I recently worked on an interesting file regarding a potential threat of workplace violence. We were contacted regarding the termination of a male employee. This individual was in the middle of a nasty divorce and his work performance had declined considerably. There were concerns regarding his behaviour. The individual was becoming emotionally unstable and aggressive towards others. Management took these concerns seriously and attempted to provide support and assistance. Unfortunately this fell on deaf ears. A decision was made to exit the employee. I was contacted to develop a strategy to mitigate the risk should the termination not proceed in a positive manner. After gathering the background details the following recommendations were made:
- Protection agent in a break out room who could intervene if required
- Post termination security which would monitor the exterior access points
- Covert surveillance of the employee to monitor movements and activities
The concern was that the employee might attempt to access the facility or seek revenge against managers and coworkers outside of the workplace.
The client reviewed the options and arranged for a call to discuss them and make a final decision on a plan. The client elected to monitor social media for a period of 30 days and engage the recommended security components. They chose not to engage in surveillance unless there was an increase in risk. There was a concern that if the surveillance was detected it would lead to an increased likelihood of legal action. The client’s management team debated the risk posed versus the potential legal implications. These types of debates are common. The challenge is what happens if the employee elects to target coworkers and management and an incident occurred, would manage be found negligent based on the fact they had concerns but elected not to proceed. This is always a difficult question to answer.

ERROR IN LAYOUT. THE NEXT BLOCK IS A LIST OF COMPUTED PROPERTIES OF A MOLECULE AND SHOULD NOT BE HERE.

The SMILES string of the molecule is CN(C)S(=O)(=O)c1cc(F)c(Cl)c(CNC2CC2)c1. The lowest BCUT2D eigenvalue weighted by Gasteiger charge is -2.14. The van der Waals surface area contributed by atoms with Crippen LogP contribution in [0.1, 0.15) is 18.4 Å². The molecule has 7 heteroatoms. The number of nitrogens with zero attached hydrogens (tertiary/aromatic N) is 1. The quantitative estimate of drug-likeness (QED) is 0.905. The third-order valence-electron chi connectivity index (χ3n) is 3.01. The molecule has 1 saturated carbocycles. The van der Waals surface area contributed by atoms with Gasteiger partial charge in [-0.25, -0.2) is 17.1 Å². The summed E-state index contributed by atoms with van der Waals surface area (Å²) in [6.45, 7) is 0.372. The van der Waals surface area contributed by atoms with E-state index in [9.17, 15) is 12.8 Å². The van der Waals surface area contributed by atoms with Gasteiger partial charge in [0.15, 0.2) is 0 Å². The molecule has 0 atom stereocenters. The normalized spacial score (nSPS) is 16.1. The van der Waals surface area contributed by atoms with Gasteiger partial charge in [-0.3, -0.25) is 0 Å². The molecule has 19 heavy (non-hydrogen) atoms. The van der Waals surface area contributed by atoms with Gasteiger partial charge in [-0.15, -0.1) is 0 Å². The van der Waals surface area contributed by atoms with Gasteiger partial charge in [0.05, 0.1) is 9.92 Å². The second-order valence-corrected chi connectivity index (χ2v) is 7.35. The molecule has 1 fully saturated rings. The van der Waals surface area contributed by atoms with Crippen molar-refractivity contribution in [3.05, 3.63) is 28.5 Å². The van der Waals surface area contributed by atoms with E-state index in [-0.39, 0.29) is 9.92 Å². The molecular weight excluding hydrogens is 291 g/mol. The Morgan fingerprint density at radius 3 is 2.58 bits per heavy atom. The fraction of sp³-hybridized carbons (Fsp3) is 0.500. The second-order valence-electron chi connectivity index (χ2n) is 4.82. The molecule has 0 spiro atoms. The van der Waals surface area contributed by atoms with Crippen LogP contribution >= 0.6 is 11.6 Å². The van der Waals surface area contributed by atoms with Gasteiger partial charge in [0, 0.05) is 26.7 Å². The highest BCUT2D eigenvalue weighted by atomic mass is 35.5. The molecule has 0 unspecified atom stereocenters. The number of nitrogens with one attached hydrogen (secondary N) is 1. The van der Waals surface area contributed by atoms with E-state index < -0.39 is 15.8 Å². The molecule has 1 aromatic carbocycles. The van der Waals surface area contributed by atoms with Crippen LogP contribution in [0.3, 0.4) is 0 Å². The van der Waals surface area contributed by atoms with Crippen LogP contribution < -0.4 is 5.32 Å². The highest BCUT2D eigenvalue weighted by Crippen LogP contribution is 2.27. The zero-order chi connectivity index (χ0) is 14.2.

We commenced with the plan. Our social monitoring uncovered some open source posts that raised some red flags. Most of the posts touched on the employee’s troubles and how he felt wronged. The tone was of someone who could possibly lash out if a negative event should occur.
The termination proceeded as planned and the protection agent escorted the employee to his vehicle at which point he exited without issue, other then a heated verbal outburst directed at the human resources manager. The employee was told to not return to the facility or have any contact with the staff. Unfortunately two days after his termination, he returned. Security intervened and successfully de-escalated the situation. The employee claimed he had items he needed to return. This was despite the fact the client had provided instruction and prepaid courier pickup for the items belonging to the company. After the termination, outplacement and support services were present to ensure the employee had resources and a safety net.
No one knows what the employee’s intentions were the day when he was intercepted by security. Was this a man down on his luck only seeking to return the company’s belongings or did he have something very different on his mind.
Too many times in the recent past we have read about situations where things have gone horribly wrong.
Social media monitoring has been ongoing for this individual and although his posts were of concern, it appears the individual has come to grips with his situation for the time being. None of the posts warranted police involvement.
We advised the client to pay special attention to key dates, which may trigger future events. These dates include:
- Date of hire
- Date of termination
Workplace violence and managing terminations continues to be a challenge for security and human resources staff. Balancing the risk versus the probability of an incident is never easy. No employer wants to feel heavy handed and disrespectful but you also never want to be without a plan incase you need to respond to a risk.